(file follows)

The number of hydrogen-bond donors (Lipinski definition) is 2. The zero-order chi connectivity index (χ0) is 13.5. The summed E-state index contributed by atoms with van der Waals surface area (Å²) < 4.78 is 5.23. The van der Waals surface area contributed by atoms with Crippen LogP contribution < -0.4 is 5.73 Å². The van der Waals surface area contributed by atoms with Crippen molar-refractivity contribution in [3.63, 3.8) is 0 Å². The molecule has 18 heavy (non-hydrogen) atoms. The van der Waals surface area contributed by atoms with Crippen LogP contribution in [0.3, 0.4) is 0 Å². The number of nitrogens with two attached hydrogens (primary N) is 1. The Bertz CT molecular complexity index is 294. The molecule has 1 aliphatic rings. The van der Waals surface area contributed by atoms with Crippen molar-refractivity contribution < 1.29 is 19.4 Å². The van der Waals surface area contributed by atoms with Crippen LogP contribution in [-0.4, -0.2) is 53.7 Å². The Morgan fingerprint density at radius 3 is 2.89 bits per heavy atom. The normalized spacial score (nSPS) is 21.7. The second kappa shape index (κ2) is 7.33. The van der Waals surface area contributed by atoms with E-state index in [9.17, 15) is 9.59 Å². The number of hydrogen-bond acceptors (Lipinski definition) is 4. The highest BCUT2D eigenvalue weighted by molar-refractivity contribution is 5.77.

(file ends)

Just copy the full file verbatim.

The number of hydrogen-bond donors (Lipinski definition) is 2. The zero-order chi connectivity index (χ0) is 13.5. The summed E-state index contributed by atoms with van der Waals surface area (Å²) < 4.78 is 5.23. The van der Waals surface area contributed by atoms with Crippen LogP contribution < -0.4 is 5.73 Å². The van der Waals surface area contributed by atoms with Crippen molar-refractivity contribution in [3.63, 3.8) is 0 Å². The molecule has 18 heavy (non-hydrogen) atoms. The van der Waals surface area contributed by atoms with Crippen LogP contribution in [0.3, 0.4) is 0 Å². The number of nitrogens with two attached hydrogens (primary N) is 1. The Bertz CT molecular complexity index is 294. The molecule has 1 aliphatic rings. The van der Waals surface area contributed by atoms with Crippen molar-refractivity contribution < 1.29 is 19.4 Å². The van der Waals surface area contributed by atoms with Crippen LogP contribution in [-0.4, -0.2) is 53.7 Å². The Morgan fingerprint density at radius 3 is 2.89 bits per heavy atom. The normalized spacial score (nSPS) is 21.7. The second kappa shape index (κ2) is 7.33. The van der Waals surface area contributed by atoms with E-state index in [9.17, 15) is 9.59 Å². The number of hydrogen-bond acceptors (Lipinski definition) is 4. The highest BCUT2D eigenvalue weighted by molar-refractivity contribution is 5.77.